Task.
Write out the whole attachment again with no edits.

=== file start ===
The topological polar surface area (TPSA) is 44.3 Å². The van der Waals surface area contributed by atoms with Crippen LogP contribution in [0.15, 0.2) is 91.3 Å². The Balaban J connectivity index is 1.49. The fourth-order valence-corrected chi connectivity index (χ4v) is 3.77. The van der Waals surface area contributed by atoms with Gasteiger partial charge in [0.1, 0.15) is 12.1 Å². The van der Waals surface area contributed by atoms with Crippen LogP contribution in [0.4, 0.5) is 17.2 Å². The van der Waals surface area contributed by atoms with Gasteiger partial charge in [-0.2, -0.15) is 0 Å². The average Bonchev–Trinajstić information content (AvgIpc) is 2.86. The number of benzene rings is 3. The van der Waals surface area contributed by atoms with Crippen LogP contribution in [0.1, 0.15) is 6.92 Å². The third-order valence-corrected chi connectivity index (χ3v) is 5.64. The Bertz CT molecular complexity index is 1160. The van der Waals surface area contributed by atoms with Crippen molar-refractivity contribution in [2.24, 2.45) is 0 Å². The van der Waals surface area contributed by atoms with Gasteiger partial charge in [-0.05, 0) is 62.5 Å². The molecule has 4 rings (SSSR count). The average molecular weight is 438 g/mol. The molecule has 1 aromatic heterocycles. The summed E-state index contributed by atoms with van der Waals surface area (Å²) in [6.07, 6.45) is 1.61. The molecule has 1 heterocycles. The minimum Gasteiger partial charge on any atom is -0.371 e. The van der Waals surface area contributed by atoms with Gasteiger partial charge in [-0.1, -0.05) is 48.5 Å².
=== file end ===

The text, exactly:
The topological polar surface area (TPSA) is 44.3 Å². The van der Waals surface area contributed by atoms with Crippen LogP contribution in [0.15, 0.2) is 91.3 Å². The Balaban J connectivity index is 1.49. The fourth-order valence-corrected chi connectivity index (χ4v) is 3.77. The van der Waals surface area contributed by atoms with Gasteiger partial charge in [0.1, 0.15) is 12.1 Å². The van der Waals surface area contributed by atoms with Crippen LogP contribution in [0.4, 0.5) is 17.2 Å². The van der Waals surface area contributed by atoms with Gasteiger partial charge in [-0.2, -0.15) is 0 Å². The average Bonchev–Trinajstić information content (AvgIpc) is 2.86. The number of benzene rings is 3. The van der Waals surface area contributed by atoms with Crippen LogP contribution in [0.1, 0.15) is 6.92 Å². The third-order valence-corrected chi connectivity index (χ3v) is 5.64. The Bertz CT molecular complexity index is 1160. The van der Waals surface area contributed by atoms with Crippen molar-refractivity contribution in [2.24, 2.45) is 0 Å². The van der Waals surface area contributed by atoms with Gasteiger partial charge in [-0.05, 0) is 62.5 Å². The molecule has 4 rings (SSSR count). The average molecular weight is 438 g/mol. The molecule has 1 aromatic heterocycles. The summed E-state index contributed by atoms with van der Waals surface area (Å²) in [6.07, 6.45) is 1.61. The molecule has 1 heterocycles. The minimum Gasteiger partial charge on any atom is -0.371 e. The van der Waals surface area contributed by atoms with Gasteiger partial charge in [-0.1, -0.05) is 48.5 Å².